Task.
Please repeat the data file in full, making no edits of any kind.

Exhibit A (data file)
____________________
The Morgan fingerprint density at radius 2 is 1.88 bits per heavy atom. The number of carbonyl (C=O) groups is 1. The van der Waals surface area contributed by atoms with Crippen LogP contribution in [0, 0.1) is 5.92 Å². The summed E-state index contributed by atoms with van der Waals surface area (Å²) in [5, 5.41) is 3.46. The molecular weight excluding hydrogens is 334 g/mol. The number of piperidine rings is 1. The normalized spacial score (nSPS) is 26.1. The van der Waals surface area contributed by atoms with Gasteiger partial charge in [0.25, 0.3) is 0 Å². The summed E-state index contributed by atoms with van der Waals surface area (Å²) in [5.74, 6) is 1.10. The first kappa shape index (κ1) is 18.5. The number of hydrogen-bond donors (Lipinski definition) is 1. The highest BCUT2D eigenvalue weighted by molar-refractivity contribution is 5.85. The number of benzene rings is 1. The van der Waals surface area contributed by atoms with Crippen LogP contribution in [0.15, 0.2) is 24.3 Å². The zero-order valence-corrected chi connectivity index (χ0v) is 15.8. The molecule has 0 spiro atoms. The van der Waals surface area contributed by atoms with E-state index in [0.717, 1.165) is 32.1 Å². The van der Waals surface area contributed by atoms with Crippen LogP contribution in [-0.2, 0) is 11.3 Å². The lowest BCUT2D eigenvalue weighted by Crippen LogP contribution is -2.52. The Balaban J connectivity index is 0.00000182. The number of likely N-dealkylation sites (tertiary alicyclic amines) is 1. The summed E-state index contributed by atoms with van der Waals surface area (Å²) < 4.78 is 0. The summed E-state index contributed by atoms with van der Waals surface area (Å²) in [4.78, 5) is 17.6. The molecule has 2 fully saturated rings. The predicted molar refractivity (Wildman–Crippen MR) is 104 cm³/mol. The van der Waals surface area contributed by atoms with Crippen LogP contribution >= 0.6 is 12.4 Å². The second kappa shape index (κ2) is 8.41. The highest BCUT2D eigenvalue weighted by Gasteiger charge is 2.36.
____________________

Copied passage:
The Morgan fingerprint density at radius 2 is 1.88 bits per heavy atom. The number of carbonyl (C=O) groups is 1. The van der Waals surface area contributed by atoms with Crippen LogP contribution in [0, 0.1) is 5.92 Å². The summed E-state index contributed by atoms with van der Waals surface area (Å²) in [5, 5.41) is 3.46. The molecular weight excluding hydrogens is 334 g/mol. The number of piperidine rings is 1. The normalized spacial score (nSPS) is 26.1. The van der Waals surface area contributed by atoms with Gasteiger partial charge in [0.25, 0.3) is 0 Å². The summed E-state index contributed by atoms with van der Waals surface area (Å²) in [5.74, 6) is 1.10. The first kappa shape index (κ1) is 18.5. The number of hydrogen-bond donors (Lipinski definition) is 1. The highest BCUT2D eigenvalue weighted by molar-refractivity contribution is 5.85. The number of benzene rings is 1. The van der Waals surface area contributed by atoms with Crippen LogP contribution in [0.15, 0.2) is 24.3 Å². The zero-order valence-corrected chi connectivity index (χ0v) is 15.8. The molecule has 0 spiro atoms. The van der Waals surface area contributed by atoms with E-state index in [0.717, 1.165) is 32.1 Å². The van der Waals surface area contributed by atoms with Crippen LogP contribution in [-0.2, 0) is 11.3 Å². The lowest BCUT2D eigenvalue weighted by Crippen LogP contribution is -2.52. The Balaban J connectivity index is 0.00000182. The number of likely N-dealkylation sites (tertiary alicyclic amines) is 1. The summed E-state index contributed by atoms with van der Waals surface area (Å²) < 4.78 is 0. The summed E-state index contributed by atoms with van der Waals surface area (Å²) in [4.78, 5) is 17.6. The molecule has 2 fully saturated rings. The predicted molar refractivity (Wildman–Crippen MR) is 104 cm³/mol. The van der Waals surface area contributed by atoms with Crippen LogP contribution >= 0.6 is 12.4 Å². The second kappa shape index (κ2) is 8.41. The highest BCUT2D eigenvalue weighted by Gasteiger charge is 2.36.